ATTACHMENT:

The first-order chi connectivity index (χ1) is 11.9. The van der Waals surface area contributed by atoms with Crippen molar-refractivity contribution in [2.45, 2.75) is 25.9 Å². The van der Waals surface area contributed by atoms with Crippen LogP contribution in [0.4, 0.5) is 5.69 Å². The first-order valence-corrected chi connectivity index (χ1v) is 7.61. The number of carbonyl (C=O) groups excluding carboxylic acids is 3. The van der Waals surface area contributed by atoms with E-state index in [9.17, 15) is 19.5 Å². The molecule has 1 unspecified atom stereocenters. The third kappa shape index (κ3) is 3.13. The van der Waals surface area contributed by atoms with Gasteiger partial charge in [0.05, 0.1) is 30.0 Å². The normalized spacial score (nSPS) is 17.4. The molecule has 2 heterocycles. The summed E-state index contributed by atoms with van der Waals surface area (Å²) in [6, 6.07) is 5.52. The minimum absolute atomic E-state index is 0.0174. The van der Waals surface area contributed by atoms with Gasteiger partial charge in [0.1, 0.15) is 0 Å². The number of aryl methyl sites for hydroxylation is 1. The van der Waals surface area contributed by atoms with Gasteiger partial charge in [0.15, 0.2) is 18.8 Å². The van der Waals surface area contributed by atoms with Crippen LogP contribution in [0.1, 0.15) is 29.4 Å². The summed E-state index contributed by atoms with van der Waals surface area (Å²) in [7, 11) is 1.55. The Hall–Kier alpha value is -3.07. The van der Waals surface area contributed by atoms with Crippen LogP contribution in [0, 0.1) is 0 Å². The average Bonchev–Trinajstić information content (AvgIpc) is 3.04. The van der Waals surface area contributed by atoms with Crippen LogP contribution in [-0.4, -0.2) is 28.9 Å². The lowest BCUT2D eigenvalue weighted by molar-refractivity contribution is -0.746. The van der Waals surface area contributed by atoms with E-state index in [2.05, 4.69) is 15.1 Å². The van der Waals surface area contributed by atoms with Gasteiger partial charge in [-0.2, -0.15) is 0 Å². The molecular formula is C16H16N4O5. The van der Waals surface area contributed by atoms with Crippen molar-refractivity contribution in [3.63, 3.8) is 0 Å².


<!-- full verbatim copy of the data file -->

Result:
The first-order chi connectivity index (χ1) is 11.9. The van der Waals surface area contributed by atoms with Crippen molar-refractivity contribution in [2.45, 2.75) is 25.9 Å². The van der Waals surface area contributed by atoms with Crippen LogP contribution in [0.4, 0.5) is 5.69 Å². The first-order valence-corrected chi connectivity index (χ1v) is 7.61. The number of carbonyl (C=O) groups excluding carboxylic acids is 3. The van der Waals surface area contributed by atoms with E-state index in [9.17, 15) is 19.5 Å². The molecule has 1 unspecified atom stereocenters. The third kappa shape index (κ3) is 3.13. The van der Waals surface area contributed by atoms with Gasteiger partial charge in [0.05, 0.1) is 30.0 Å². The normalized spacial score (nSPS) is 17.4. The molecule has 2 heterocycles. The summed E-state index contributed by atoms with van der Waals surface area (Å²) in [6, 6.07) is 5.52. The minimum absolute atomic E-state index is 0.0174. The van der Waals surface area contributed by atoms with Gasteiger partial charge in [0.1, 0.15) is 0 Å². The number of aryl methyl sites for hydroxylation is 1. The van der Waals surface area contributed by atoms with Gasteiger partial charge in [0.15, 0.2) is 18.8 Å². The van der Waals surface area contributed by atoms with Crippen LogP contribution in [0.1, 0.15) is 29.4 Å². The summed E-state index contributed by atoms with van der Waals surface area (Å²) in [7, 11) is 1.55. The Hall–Kier alpha value is -3.07. The van der Waals surface area contributed by atoms with Crippen LogP contribution in [0, 0.1) is 0 Å². The average Bonchev–Trinajstić information content (AvgIpc) is 3.04. The van der Waals surface area contributed by atoms with Crippen LogP contribution in [-0.4, -0.2) is 28.9 Å². The lowest BCUT2D eigenvalue weighted by molar-refractivity contribution is -0.746. The van der Waals surface area contributed by atoms with E-state index in [2.05, 4.69) is 15.1 Å². The van der Waals surface area contributed by atoms with Gasteiger partial charge in [-0.2, -0.15) is 0 Å². The molecular formula is C16H16N4O5. The van der Waals surface area contributed by atoms with Crippen molar-refractivity contribution in [3.63, 3.8) is 0 Å².